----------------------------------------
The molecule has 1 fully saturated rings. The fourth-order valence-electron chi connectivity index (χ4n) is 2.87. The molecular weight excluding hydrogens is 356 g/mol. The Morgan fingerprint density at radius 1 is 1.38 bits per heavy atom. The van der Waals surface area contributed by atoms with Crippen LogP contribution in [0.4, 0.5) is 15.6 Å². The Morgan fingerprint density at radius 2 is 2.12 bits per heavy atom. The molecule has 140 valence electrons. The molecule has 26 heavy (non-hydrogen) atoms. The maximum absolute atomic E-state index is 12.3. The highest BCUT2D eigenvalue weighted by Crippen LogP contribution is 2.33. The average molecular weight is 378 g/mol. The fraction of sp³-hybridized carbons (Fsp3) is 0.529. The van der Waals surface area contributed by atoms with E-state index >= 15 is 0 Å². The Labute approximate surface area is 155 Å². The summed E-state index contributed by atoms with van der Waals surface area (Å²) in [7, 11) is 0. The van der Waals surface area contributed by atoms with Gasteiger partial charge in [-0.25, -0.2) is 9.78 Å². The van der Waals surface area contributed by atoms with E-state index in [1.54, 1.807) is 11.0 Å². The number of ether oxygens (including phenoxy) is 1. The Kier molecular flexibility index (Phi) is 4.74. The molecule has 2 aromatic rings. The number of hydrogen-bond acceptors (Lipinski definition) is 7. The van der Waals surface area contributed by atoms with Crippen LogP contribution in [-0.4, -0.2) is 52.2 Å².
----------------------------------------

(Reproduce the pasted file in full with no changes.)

The molecule has 1 fully saturated rings. The fourth-order valence-electron chi connectivity index (χ4n) is 2.87. The molecular weight excluding hydrogens is 356 g/mol. The Morgan fingerprint density at radius 1 is 1.38 bits per heavy atom. The van der Waals surface area contributed by atoms with Crippen LogP contribution in [0.4, 0.5) is 15.6 Å². The Morgan fingerprint density at radius 2 is 2.12 bits per heavy atom. The molecule has 140 valence electrons. The molecule has 26 heavy (non-hydrogen) atoms. The maximum absolute atomic E-state index is 12.3. The highest BCUT2D eigenvalue weighted by Crippen LogP contribution is 2.33. The average molecular weight is 378 g/mol. The fraction of sp³-hybridized carbons (Fsp3) is 0.529. The van der Waals surface area contributed by atoms with E-state index >= 15 is 0 Å². The Labute approximate surface area is 155 Å². The summed E-state index contributed by atoms with van der Waals surface area (Å²) in [7, 11) is 0. The van der Waals surface area contributed by atoms with Gasteiger partial charge in [-0.25, -0.2) is 9.78 Å². The van der Waals surface area contributed by atoms with E-state index in [1.54, 1.807) is 11.0 Å². The number of ether oxygens (including phenoxy) is 1. The Kier molecular flexibility index (Phi) is 4.74. The molecule has 2 aromatic rings. The number of hydrogen-bond acceptors (Lipinski definition) is 7. The van der Waals surface area contributed by atoms with Crippen LogP contribution in [-0.4, -0.2) is 52.2 Å².